had abdicated, the Crown Prince had renounced his right to the throne,
and both had taken refuge in Holland. Other German kings were
abdicating and royal princes were fleeing for safety.
Great celebrations were held in the Allied countries. It seemed as if
the people in the great cities of America had gone wild with joy.
President Wilson appeared in the hall of the national House of
Representatives at one o'clock on the afternoon of Monday, November 11,
and announced the signing of the armistice and its terms and the
conclusion of the war. He asked America to show a spirit of helpfulness
rather than one of revenge toward the conquered Germans, concluding his
message as follows:
The present and all that it holds belongs to the nations and the
peoples who preserve their self-control and the orderly
processes of their governments; the future to those who prove
themselves the true friends of mankind. To conquer with arms is
to make only a temporary conquest. I am confident that the
nations that have learned the discipline of freedom and that
have settled with self-possession to its ordered practice are
now about to make conquest of the world by the sheer power of
example and of friendly helpfulness.
The peoples who have but just come out from under the yoke of
arbitrary government and who are now coming at last into their
freedom, will never find the treasures of liberty they are in
search of if they look for them by the light of the torch. They
will find that every pathway that is stained with blood of their
own brothers leads to the wilderness, not to the seat of their
hope. They are now face to face with their initial test. We must
hold the light steady until they find themselves. And in the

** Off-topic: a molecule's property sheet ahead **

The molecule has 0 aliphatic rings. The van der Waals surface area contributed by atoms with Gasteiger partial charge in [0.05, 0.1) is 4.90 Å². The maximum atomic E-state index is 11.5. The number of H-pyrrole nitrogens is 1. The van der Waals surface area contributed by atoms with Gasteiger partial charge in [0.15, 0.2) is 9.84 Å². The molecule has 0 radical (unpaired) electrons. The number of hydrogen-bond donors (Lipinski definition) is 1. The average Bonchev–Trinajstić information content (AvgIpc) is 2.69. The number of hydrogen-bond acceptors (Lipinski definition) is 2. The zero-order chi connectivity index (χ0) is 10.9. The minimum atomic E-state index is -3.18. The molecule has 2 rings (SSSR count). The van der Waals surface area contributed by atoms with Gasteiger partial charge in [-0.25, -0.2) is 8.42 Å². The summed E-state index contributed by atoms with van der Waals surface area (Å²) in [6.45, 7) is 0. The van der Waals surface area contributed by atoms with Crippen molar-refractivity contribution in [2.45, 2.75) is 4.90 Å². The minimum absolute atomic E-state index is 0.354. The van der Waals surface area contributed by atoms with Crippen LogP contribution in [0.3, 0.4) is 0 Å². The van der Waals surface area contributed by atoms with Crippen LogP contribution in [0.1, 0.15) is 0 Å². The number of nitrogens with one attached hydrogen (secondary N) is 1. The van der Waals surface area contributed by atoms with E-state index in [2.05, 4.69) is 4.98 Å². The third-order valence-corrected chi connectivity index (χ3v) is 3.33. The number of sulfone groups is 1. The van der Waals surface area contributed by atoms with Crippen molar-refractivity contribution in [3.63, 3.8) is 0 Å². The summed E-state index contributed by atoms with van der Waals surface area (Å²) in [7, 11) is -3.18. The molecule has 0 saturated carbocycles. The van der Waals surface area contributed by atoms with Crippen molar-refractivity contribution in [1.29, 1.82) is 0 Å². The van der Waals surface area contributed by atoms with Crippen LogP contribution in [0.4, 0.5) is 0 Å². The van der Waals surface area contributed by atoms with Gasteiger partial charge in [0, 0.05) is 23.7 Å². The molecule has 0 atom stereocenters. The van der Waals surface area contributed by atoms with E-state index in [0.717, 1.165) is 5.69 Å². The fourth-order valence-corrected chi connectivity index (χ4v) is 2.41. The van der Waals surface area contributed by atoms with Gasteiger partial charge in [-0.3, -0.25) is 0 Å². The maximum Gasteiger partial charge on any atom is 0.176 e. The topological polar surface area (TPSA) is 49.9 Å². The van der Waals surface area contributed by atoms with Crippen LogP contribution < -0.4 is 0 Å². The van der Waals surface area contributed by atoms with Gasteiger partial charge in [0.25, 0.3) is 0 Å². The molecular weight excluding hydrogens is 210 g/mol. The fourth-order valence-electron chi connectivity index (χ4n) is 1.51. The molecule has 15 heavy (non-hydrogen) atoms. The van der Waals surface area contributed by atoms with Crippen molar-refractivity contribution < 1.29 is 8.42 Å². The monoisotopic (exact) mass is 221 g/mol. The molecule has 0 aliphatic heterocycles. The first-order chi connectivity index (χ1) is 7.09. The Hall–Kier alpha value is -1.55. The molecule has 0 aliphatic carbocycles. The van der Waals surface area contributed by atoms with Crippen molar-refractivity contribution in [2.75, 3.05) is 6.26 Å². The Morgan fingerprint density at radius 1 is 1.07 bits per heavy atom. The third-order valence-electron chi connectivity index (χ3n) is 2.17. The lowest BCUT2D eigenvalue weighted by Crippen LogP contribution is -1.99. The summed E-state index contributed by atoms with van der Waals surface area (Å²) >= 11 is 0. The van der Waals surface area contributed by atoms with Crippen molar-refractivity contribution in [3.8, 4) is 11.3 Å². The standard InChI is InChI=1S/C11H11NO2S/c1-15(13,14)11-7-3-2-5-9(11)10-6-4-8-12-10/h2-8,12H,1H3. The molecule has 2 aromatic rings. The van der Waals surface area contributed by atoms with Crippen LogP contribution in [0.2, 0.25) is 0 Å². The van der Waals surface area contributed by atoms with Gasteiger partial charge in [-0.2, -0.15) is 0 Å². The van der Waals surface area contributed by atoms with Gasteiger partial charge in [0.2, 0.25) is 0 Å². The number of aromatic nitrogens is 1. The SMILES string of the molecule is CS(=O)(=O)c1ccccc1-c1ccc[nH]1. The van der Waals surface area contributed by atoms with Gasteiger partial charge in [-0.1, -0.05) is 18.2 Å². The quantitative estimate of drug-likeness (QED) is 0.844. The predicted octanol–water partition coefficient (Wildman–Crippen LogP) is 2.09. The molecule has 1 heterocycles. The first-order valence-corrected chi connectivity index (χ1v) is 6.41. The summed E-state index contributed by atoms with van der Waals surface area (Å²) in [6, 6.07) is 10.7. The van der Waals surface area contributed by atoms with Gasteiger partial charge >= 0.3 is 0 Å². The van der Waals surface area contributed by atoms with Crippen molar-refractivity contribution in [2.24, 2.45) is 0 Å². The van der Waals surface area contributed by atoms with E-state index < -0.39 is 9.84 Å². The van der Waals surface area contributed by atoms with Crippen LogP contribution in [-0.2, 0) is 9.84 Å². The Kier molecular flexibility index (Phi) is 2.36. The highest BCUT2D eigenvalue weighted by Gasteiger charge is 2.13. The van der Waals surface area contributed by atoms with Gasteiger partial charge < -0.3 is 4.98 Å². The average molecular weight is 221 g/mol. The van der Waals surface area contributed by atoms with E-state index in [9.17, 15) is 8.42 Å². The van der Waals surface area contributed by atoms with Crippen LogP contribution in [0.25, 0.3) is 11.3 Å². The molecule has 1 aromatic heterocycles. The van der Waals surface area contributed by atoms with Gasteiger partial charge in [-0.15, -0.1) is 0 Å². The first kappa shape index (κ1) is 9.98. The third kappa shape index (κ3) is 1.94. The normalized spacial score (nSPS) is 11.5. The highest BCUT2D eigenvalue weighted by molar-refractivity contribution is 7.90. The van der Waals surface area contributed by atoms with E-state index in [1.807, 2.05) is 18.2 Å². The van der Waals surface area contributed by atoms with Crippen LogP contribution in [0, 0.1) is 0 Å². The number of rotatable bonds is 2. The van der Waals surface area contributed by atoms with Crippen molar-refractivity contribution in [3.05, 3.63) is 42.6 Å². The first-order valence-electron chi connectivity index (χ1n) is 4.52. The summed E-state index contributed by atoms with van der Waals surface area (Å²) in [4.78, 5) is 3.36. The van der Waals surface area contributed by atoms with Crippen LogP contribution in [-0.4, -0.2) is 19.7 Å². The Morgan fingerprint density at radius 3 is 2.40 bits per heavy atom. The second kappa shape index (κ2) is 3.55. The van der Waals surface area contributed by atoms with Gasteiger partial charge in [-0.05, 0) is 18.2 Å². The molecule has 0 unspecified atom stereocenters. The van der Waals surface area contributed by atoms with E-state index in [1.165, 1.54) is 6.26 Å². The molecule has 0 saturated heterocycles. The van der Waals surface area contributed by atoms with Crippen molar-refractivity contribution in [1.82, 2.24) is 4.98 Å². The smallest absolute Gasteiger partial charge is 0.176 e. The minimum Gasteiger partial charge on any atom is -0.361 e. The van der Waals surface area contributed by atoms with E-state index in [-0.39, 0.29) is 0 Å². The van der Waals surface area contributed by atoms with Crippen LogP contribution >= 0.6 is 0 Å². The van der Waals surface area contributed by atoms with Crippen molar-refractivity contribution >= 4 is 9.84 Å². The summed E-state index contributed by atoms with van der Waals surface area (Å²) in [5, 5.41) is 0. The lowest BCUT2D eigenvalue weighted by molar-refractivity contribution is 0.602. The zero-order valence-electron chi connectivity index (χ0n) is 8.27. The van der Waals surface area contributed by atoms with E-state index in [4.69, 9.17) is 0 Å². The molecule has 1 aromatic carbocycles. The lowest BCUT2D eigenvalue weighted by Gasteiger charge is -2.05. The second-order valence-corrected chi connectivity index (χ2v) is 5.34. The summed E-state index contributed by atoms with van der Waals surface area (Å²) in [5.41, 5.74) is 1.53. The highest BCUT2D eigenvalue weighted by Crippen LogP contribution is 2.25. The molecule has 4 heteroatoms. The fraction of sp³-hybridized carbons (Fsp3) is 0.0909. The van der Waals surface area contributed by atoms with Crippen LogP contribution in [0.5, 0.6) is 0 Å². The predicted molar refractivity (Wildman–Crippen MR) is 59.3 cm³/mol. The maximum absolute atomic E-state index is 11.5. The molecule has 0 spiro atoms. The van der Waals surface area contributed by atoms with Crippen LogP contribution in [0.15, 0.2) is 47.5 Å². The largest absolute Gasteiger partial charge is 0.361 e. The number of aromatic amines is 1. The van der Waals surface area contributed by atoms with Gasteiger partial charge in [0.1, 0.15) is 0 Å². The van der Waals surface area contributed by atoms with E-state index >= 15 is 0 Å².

meantime, if it be possible, we must establish a peace that will
justly define their place among the nations, remove all fear of
their neighbors and of their former masters, and enable them to
live in security and contentment when they have set their own
affairs in order. I, for one, do not doubt their purpose or
their capacity. There are some happy signs that they know and
will choose the way of self-control and peaceful accommodation.
If they do, we shall put our aid at their disposal in every way
that we can. If they do not, we must await with patience and
sympathy the awakening and recovery that will assuredly come at
To the people of the United States he sent the following message:
My Fellow Countrymen: The armistice was signed this morning.
Everything for which America fought has been accomplished. It
will now be our fortunate duty to assist, by example, by sober,
friendly council, and by material aid, in the establishment of
just democracy throughout the world.
No one can foretell all that this victory, won through the most
terrible suffering and sacrifice the world has ever been called upon to
bear, means to mankind; but we know it means a new day and a new
opportunity for millions of down-trodden men and women in all parts of
the world. It means giving a new world of democracy and equality of
opportunity to those who never dreamed this possible, except by leaving
their native lands and coming to America. It means bringing all that
America means to us to races that for centuries have lived without
hope. It means the downfall and the punishment of those who would
selfishly rise by the persecution and suffering of others. It means
that in the end right must always conquer might.